So much of our food supply is controlled by huge agribusinesses and multinational corporations. As they have tightened their grip over the food industry, so they have become increasingly rich, influential and powerful. Their domination of the various processes that bring food to our plates means we have a food supply heavily reliant on monoculture (where vast areas of land are devoted to growing a single crop), supported by agrochemicals.
Over the last few decades this has led to a situation where, according to a new United Nations report, just nine crops form 66% of the world’s total output.
In the process of narrowing the range of crops we grow, we have lost many other beneficial plant species that could have provided us with food.
In a time of growing concern about climate change and global warming, it is madness that we continue to allow big business to effectively shrink the plant gene pool. Crop diversity is an essential component of food security. The less genetic variety there is, the more susceptible crops are to disease or the ravages of temperature rises and other weather fluctuations. The large-scale industrialised model of food production has caused this loss of plant diversity to be accompanied by other harmful activities – for example, excessive use of harmful pesticides, over-exploitation of water resources, soil erosion, deforestation and ecosystem degradation.
An ecosystem is a complex, ever-changing but harmonious balance of organisms and their physical environment. In that ecosystem each element has its own role to play, and we benefit from those roles not only through the production of food and water but also through the enrichment of our soil, the pollination of our plants and the purification of the air we breathe. Monoculture works against the harmony by taking on and destroying delicate ecosystems. This unbalanced model of producing our food has led to the food industry being responsible for 30% of all the world’s greenhouse gas emissions, and half of that is created by the meat industry alone.
The powerful vested interests that exert such control over the route our food takes to reach our plates are much less concerned with the common good as they are about generating profit. Next to such powerful monoliths we seem powerless, but we do have a choice about how we live and how we eat. If, individually and collectively, we exercise that choice in a way that encourages sustainable practices, by buying less or no meat, by growing some of our own food organically, by buying food that is organic and produced locally, our actions will hit those corporate profits, and that is one thing that is guaranteed to help force change.
Rhubarb crumble and custard is a classic combination, so why not make it into an ice cream? And while we’re at it, why not make it a vegan ice cream?
Freezing the crumble before adding it to the ice cream mixture at the last minute helps ensure it doesn’t become soggy.
vegan rhubarb crumble and custard ice cream
200 g forced rhubarb stalks, cut into 2-3 cm chunks
125 ml maple syrup
for the crumble
60 g hazelnuts
60 g ground almonds
40 g maple syrup
25 g cold pressed organic coconut oil
for the custard
3 vanilla pods, split (or use 3-4 tsp organic vanilla essence)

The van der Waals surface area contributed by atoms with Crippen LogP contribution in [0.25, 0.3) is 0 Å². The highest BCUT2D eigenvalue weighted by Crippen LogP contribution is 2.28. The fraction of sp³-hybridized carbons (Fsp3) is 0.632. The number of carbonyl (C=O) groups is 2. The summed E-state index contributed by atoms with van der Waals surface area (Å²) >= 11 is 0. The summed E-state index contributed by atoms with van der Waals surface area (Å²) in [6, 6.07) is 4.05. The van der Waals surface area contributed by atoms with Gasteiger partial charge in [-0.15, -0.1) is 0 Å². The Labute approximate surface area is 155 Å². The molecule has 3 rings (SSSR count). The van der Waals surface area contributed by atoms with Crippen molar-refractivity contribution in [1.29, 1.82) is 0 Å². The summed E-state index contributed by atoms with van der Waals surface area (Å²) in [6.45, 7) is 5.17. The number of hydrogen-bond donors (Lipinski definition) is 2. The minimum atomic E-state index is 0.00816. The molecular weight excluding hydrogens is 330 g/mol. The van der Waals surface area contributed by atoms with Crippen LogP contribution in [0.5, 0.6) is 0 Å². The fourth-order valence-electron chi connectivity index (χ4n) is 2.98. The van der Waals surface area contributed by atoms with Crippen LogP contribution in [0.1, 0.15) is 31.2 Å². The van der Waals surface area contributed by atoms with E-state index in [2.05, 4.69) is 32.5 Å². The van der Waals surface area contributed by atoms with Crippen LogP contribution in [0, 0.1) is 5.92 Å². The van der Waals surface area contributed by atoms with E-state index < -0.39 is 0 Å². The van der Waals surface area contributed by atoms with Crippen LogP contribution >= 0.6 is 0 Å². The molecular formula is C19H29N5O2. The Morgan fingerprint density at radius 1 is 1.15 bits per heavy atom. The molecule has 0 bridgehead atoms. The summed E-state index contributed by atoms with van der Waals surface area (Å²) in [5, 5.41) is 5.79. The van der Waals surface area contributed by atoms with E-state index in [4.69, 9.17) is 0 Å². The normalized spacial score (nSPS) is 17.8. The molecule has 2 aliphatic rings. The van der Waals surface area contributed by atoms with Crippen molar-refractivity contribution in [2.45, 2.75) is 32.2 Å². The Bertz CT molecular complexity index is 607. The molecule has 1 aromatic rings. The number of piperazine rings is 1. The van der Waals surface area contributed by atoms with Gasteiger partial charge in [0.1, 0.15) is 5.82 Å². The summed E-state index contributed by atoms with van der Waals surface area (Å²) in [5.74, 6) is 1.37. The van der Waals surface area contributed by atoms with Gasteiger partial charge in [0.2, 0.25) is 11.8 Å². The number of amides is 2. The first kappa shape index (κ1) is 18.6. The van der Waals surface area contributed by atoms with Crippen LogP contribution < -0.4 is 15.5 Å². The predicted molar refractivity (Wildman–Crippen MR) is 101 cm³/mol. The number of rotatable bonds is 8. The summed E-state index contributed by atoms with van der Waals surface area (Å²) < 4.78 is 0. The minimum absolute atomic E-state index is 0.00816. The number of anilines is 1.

2 x 400 ml cans full fat organic coconut milk
110 ml maple syrup
10 g cornflour
1. For the custard, pour one tablespoon of the coconut milk (shake the can before opening) into a small bowl. Add the cornflour and whisk together until smooth. Set to one side. Pour the rest of the coconut milk into a saucepan Add the maple syrup and place over a medium heat. Keep stirring the mixture. After 3 minutes, whisk in the cornflour mixture. Continue to stir for five more minutes or until the mixture has thickened noticeably, enough to coat the back of the spoon. Remove from the heat and whisk in the vanilla. Set to one side to cool completely, then chill in the refrigerator.
2. Pre-heat the oven to 170°C (325°F, gas mark 3). For the crumble, pulse the hazelnuts in a food processor until finely chopped. Melt the coconut oil in a saucepan over a low heat. Place the ground almond, maple syrup, and chopped hazelnuts in a bowl and pour in the melted coconut oil. Mix to combine. Spread this mixture evenly across a flat baking tray and place in the pre-heated oven for 1-15 minutes, until the crumble is an even golden brown colour. Check periodically whilst the crumble is the oven, gently turning the crumble each time to ensure it is evenly cooked. Remove from the oven and set to one side to cool completely. Once cool, place in a freezer-proof container and freeze for at least 30 minutes.
3. Put the rhubarb in a pan with 150 ml of maple syrup. Place over a gentle heat until it comes to the boil. Reduce the heat to its lowest setting and simmer gently for a further 3-4 minutes, until the rhubarb is tender but still holding its shape. remove from the heat and set to one side to cool and infuse. Once cool, carefully remove the rhubarb pieces and set to one side.
4. Pour the chilled custard mixture into an ice cream maker and churn until beginning to set. Add the frozen crumble and the reserved rhubarb pieces. As soon as they are evenly combined into the ice cream, tip the mixture into a freezer proof container. Cover the container with a lid and freeze for at least 4 hours. Remove the ice cream from the freezer and leave to stand at room temperature for 10 minutes before serving.